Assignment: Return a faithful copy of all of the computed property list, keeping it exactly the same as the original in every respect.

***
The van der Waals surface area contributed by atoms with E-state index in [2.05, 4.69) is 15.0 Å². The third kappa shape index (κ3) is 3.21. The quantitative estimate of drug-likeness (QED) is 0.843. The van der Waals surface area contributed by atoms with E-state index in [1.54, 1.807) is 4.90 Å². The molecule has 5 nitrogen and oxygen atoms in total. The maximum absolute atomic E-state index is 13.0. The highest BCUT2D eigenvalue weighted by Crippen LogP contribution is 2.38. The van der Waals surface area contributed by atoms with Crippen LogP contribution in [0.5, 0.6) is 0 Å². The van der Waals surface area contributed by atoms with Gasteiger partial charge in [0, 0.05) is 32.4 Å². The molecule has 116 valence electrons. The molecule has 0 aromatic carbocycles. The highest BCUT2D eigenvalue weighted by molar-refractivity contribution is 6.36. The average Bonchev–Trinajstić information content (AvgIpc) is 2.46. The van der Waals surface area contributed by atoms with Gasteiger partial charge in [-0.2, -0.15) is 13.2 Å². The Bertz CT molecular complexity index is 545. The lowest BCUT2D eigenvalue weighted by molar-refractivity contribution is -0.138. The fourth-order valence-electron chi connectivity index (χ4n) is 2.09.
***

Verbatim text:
The van der Waals surface area contributed by atoms with E-state index in [2.05, 4.69) is 15.0 Å². The third kappa shape index (κ3) is 3.21. The quantitative estimate of drug-likeness (QED) is 0.843. The van der Waals surface area contributed by atoms with E-state index in [1.54, 1.807) is 4.90 Å². The molecule has 5 nitrogen and oxygen atoms in total. The maximum absolute atomic E-state index is 13.0. The highest BCUT2D eigenvalue weighted by Crippen LogP contribution is 2.38. The van der Waals surface area contributed by atoms with Crippen LogP contribution in [0.5, 0.6) is 0 Å². The van der Waals surface area contributed by atoms with Gasteiger partial charge in [0, 0.05) is 32.4 Å². The molecule has 116 valence electrons. The molecule has 0 aromatic carbocycles. The highest BCUT2D eigenvalue weighted by molar-refractivity contribution is 6.36. The average Bonchev–Trinajstić information content (AvgIpc) is 2.46. The van der Waals surface area contributed by atoms with Gasteiger partial charge in [-0.2, -0.15) is 13.2 Å². The Bertz CT molecular complexity index is 545. The lowest BCUT2D eigenvalue weighted by molar-refractivity contribution is -0.138. The fourth-order valence-electron chi connectivity index (χ4n) is 2.09.